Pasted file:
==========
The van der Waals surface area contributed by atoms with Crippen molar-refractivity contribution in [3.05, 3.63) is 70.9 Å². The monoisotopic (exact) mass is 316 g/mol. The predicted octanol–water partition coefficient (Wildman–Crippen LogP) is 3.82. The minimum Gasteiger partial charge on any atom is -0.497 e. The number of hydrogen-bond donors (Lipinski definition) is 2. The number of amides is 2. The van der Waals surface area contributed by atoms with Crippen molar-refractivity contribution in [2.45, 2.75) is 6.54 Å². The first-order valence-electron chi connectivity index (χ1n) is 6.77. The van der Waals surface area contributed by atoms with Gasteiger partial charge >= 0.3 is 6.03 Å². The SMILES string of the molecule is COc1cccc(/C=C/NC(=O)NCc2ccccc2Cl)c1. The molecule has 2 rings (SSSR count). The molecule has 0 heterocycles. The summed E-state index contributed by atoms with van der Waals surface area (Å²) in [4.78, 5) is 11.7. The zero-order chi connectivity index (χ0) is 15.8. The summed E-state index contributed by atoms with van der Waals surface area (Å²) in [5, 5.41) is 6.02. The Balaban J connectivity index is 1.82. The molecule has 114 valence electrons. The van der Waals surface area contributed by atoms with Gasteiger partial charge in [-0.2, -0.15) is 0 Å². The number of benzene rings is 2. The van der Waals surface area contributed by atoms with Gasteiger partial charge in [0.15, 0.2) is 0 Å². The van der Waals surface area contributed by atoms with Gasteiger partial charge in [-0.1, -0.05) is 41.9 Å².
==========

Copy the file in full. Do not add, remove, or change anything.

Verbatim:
The van der Waals surface area contributed by atoms with Crippen molar-refractivity contribution in [3.05, 3.63) is 70.9 Å². The monoisotopic (exact) mass is 316 g/mol. The predicted octanol–water partition coefficient (Wildman–Crippen LogP) is 3.82. The minimum Gasteiger partial charge on any atom is -0.497 e. The number of hydrogen-bond donors (Lipinski definition) is 2. The number of amides is 2. The van der Waals surface area contributed by atoms with Crippen molar-refractivity contribution in [2.45, 2.75) is 6.54 Å². The first-order valence-electron chi connectivity index (χ1n) is 6.77. The van der Waals surface area contributed by atoms with Gasteiger partial charge >= 0.3 is 6.03 Å². The SMILES string of the molecule is COc1cccc(/C=C/NC(=O)NCc2ccccc2Cl)c1. The molecule has 2 rings (SSSR count). The molecule has 0 heterocycles. The summed E-state index contributed by atoms with van der Waals surface area (Å²) in [4.78, 5) is 11.7. The zero-order chi connectivity index (χ0) is 15.8. The summed E-state index contributed by atoms with van der Waals surface area (Å²) in [5, 5.41) is 6.02. The Balaban J connectivity index is 1.82. The molecule has 114 valence electrons. The van der Waals surface area contributed by atoms with Gasteiger partial charge in [-0.2, -0.15) is 0 Å². The number of benzene rings is 2. The van der Waals surface area contributed by atoms with Gasteiger partial charge in [0.15, 0.2) is 0 Å². The van der Waals surface area contributed by atoms with Gasteiger partial charge in [-0.1, -0.05) is 41.9 Å².